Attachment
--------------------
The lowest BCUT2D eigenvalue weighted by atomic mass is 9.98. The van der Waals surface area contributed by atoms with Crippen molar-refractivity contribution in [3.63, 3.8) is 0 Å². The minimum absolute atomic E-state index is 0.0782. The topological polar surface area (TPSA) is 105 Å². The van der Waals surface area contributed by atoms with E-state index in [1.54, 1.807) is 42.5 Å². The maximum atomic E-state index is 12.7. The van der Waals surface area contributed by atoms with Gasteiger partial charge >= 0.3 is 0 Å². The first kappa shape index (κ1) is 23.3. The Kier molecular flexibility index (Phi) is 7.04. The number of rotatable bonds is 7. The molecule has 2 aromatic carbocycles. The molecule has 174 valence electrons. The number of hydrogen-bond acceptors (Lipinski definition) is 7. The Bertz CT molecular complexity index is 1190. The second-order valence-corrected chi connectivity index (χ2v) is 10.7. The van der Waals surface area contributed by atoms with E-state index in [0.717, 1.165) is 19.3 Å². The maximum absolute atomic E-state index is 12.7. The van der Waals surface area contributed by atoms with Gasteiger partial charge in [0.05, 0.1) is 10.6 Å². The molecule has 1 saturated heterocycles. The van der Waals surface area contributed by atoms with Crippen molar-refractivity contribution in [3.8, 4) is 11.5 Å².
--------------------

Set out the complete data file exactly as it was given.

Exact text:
The lowest BCUT2D eigenvalue weighted by atomic mass is 9.98. The van der Waals surface area contributed by atoms with Crippen molar-refractivity contribution in [3.63, 3.8) is 0 Å². The minimum absolute atomic E-state index is 0.0782. The topological polar surface area (TPSA) is 105 Å². The van der Waals surface area contributed by atoms with E-state index in [1.54, 1.807) is 42.5 Å². The maximum atomic E-state index is 12.7. The van der Waals surface area contributed by atoms with Gasteiger partial charge >= 0.3 is 0 Å². The first kappa shape index (κ1) is 23.3. The Kier molecular flexibility index (Phi) is 7.04. The number of rotatable bonds is 7. The molecule has 2 aromatic carbocycles. The molecule has 174 valence electrons. The number of hydrogen-bond acceptors (Lipinski definition) is 7. The Bertz CT molecular complexity index is 1190. The second-order valence-corrected chi connectivity index (χ2v) is 10.7. The van der Waals surface area contributed by atoms with E-state index in [0.717, 1.165) is 19.3 Å². The maximum absolute atomic E-state index is 12.7. The van der Waals surface area contributed by atoms with Gasteiger partial charge in [0.05, 0.1) is 10.6 Å². The molecule has 1 saturated heterocycles. The van der Waals surface area contributed by atoms with Crippen molar-refractivity contribution in [3.8, 4) is 11.5 Å².